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Premiere Pro CC 2018: NVIDIA GeForce RTX 2080 & 2080 Ti Performance

Written on October 1, 2018 by Matt Bach
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Introduction

Like most of Adobe's popular applications, Premiere Pro CC utilizes the GPU to enhance performance for a number of tasks but it is often more important to get the right CPU than it is to get a faster GPU. NVIDIA's new RTX series cards have general performance increases like you would expect, but much of what makes these cards interesting are the addition of two new features: Tensor cores and RT cores.

What are Tensor Cores?

While already available on the more expensive Titan V GPU, the RTX line introduces tensor cores at a more reasonable price point. These tensor cores operate alongside the normal CUDA cores that traditionally do the heavy lifting, but are designed specifically for machine learning inference (running already created and trained machine learning models). While not utilized in Adobe applications today, these cores may be used in the future - especially as Adobe continues to develop their "Adobe Sensei" AI and machine learning technology.

What are RT Cores?

RT cores are brand new in this generation of graphics cards, and are specialized for a single type of operation: ray tracing. It is possible that Adobe may utilize these cores in After Effects or even Photoshop to some extent, but we feel it is unlikely they will be used much in Premiere Pro.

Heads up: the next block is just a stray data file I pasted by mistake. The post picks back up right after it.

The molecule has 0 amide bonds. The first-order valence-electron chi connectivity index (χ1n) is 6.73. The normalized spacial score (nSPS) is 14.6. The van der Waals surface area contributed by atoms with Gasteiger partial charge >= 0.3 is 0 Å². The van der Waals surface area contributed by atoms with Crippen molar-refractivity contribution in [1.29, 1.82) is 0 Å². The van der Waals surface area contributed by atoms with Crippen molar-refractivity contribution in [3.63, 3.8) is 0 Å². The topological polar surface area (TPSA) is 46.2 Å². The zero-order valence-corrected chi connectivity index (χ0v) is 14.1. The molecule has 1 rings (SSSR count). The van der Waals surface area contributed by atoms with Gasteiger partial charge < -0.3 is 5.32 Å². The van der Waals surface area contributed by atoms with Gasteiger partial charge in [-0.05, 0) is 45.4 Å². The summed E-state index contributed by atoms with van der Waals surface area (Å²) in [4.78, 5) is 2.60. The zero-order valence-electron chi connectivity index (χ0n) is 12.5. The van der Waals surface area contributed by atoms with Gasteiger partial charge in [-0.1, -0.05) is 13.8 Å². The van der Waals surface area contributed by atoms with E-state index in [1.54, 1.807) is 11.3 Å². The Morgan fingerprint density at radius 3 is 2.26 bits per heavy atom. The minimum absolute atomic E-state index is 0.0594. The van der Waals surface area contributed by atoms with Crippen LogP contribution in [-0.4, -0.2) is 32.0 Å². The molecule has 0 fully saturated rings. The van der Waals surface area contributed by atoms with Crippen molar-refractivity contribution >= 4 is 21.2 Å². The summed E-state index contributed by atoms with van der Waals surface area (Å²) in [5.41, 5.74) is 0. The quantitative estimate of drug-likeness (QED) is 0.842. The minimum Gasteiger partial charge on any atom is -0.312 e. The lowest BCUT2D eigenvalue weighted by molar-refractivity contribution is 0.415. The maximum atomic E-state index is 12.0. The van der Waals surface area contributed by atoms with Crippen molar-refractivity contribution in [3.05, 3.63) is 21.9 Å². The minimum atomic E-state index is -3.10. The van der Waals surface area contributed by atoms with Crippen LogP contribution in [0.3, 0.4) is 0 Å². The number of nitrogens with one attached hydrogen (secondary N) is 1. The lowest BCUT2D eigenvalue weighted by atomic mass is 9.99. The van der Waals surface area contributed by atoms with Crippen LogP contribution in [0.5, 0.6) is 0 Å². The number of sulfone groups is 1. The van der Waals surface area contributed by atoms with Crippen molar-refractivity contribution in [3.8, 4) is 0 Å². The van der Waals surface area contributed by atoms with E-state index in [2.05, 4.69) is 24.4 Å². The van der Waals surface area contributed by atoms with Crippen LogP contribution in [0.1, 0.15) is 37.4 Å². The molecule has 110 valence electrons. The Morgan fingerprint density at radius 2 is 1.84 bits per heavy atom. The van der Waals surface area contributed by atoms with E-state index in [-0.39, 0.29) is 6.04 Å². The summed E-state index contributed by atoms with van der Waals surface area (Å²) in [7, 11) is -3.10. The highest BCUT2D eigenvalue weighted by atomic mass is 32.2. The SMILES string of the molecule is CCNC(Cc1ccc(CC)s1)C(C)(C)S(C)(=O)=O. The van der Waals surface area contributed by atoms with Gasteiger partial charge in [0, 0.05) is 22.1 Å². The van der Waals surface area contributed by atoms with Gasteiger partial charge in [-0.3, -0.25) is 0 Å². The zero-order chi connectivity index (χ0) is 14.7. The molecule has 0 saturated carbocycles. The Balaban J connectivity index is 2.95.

What makes these new RTX cards hard to review and test is the fact that Premiere Pro currently does not use either of these new types of cores. We can (and will) look at straight performance gains with the current version of Premiere Pro, but really what you are paying for is technology that might give you significant performance gains in the future.

If you would like to skip over our test setup and benchmark result/analysis sections, feel free to jump right to the Conclusion section.

Test Setup & Methodology

Listed below is the test platforms we will be using in our testing:

Test Hardware  
Motherboard: Gigabyte X299 Designare EX
CPU: Intel Core i9 7980XE 2.6GHz
(4.2/4.4GHz Turbo) 18 Core
CPU Cooler: Noctua NH-U12DX i4
RAM: 8x DDR4-2666 16GB (128GB total)
Hard Drive: Samsung 960 Pro 1TB M.2 PCI-E x4 NVMe SSD
OS: Windows 10 Pro 64-bit
Software: Premiere Pro CC 2018 (ver. 12.1.2)

To see how the new RTX cards perform in Premiere Pro, we tested it against a selection of cards from NVIDIA as well as AMD's Vega 64 GPU.

To thoroughly benchmark each processor, we used a range of codecs across 4K, 6K, and 8K resolutions:

Codec Resolution FPS Bitrate Clip Name Source
H.264 3840x2160 29.97 FPS 80 Mbps Transcoded from RED 4K clip
H.264 LongGOP 3840x2160 29.97 FPS 150 Mbps Provided by Neil Purcell - www.neilpurcell.com
DNxHR HQ 8-bit 3840x2160 29.97 FPS 870 Mbps Transcoded from RED 4K clip
ProRes 422 HQ 3840x2160 29.97 FPS 900 Mbps Transcoded from RED 4K clip
ProRes 4444 3840x2160 29.97 FPS 1,200 Mbps Transcoded from RED 4K clip
XAVC S 3840x2160 29.97 FPS 90 Mbps Provided by Samuel Neff - www.neffvisuals.com
RED (7:1) 4096x2304 29.97 FPS 300 Mbps A004_C186_011278_001 RED Sample R3D Files
CinemaDNG 4608x2592 24 FPS 1,900 Mbps Interior Office Blackmagic Design
[Direct Download]
RED (7:1) 6144x3077 23.976 FPS 840 Mbps S005_L001_0220LI_001 RED Sample R3D Files
RED (9:1) 8192x4320 25 FPS 1,000 Mbps B001_C096_0902AP_001 RED Sample R3D Files

Rather than just timing a simple export and calling it a day, we decided to create six different timelines for each codec that represent a variety of different type of workloads. For each of these timelines we tested both Live Playback performance in the program monitor as well as exporting via AME with the "H.264 - High Quality 2160p 4K" and "DNxHR HQ UHD" (matching media FPS) presets.

Lumetri Color

Heavy Transitions

Heavy Effects

4 Track Picture in Picture

4 Track MultiCam

4 Track Heavy Trimming

Live Playback - Raw Benchmark Results

[Click Here] to skip ahead to analysis section

Live Playback - Benchmark Analysis